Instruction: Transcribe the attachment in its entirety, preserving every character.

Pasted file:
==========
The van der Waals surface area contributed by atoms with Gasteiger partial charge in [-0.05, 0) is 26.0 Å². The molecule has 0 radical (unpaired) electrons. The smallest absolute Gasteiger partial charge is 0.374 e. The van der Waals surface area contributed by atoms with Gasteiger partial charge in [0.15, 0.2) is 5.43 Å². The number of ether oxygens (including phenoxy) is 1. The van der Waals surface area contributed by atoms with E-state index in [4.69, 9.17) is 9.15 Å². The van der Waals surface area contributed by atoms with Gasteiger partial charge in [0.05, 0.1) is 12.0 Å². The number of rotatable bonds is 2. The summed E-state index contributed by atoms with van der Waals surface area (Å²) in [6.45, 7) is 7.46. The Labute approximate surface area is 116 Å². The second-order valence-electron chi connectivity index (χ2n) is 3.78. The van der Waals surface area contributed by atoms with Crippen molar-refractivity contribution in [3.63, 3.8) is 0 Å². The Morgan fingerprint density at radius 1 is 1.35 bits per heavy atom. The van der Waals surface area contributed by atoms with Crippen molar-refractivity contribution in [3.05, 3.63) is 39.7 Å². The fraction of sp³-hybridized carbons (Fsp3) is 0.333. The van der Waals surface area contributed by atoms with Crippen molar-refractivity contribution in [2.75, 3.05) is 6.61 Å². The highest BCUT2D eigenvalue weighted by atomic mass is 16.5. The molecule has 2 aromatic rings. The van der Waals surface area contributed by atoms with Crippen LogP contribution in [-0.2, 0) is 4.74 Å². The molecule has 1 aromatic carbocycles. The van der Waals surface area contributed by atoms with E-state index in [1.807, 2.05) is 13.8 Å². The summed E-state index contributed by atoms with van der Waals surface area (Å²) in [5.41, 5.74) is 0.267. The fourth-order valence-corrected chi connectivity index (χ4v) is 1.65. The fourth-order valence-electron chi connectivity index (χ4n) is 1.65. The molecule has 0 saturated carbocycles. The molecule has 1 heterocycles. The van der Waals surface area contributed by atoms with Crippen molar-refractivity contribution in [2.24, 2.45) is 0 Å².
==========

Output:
The van der Waals surface area contributed by atoms with Gasteiger partial charge in [-0.05, 0) is 26.0 Å². The molecule has 0 radical (unpaired) electrons. The smallest absolute Gasteiger partial charge is 0.374 e. The van der Waals surface area contributed by atoms with Gasteiger partial charge in [0.15, 0.2) is 5.43 Å². The number of ether oxygens (including phenoxy) is 1. The van der Waals surface area contributed by atoms with E-state index in [4.69, 9.17) is 9.15 Å². The van der Waals surface area contributed by atoms with Gasteiger partial charge in [0.05, 0.1) is 12.0 Å². The number of rotatable bonds is 2. The summed E-state index contributed by atoms with van der Waals surface area (Å²) in [6.45, 7) is 7.46. The Labute approximate surface area is 116 Å². The second-order valence-electron chi connectivity index (χ2n) is 3.78. The van der Waals surface area contributed by atoms with Crippen molar-refractivity contribution in [3.63, 3.8) is 0 Å². The Morgan fingerprint density at radius 1 is 1.35 bits per heavy atom. The van der Waals surface area contributed by atoms with Crippen molar-refractivity contribution in [3.05, 3.63) is 39.7 Å². The fraction of sp³-hybridized carbons (Fsp3) is 0.333. The van der Waals surface area contributed by atoms with Crippen molar-refractivity contribution in [2.75, 3.05) is 6.61 Å². The highest BCUT2D eigenvalue weighted by atomic mass is 16.5. The molecule has 2 aromatic rings. The van der Waals surface area contributed by atoms with Crippen LogP contribution in [-0.2, 0) is 4.74 Å². The molecule has 1 aromatic carbocycles. The van der Waals surface area contributed by atoms with E-state index in [1.807, 2.05) is 13.8 Å². The summed E-state index contributed by atoms with van der Waals surface area (Å²) in [5.41, 5.74) is 0.267. The fourth-order valence-corrected chi connectivity index (χ4v) is 1.65. The fourth-order valence-electron chi connectivity index (χ4n) is 1.65. The molecule has 0 saturated carbocycles. The molecule has 1 heterocycles. The van der Waals surface area contributed by atoms with Crippen molar-refractivity contribution in [2.24, 2.45) is 0 Å².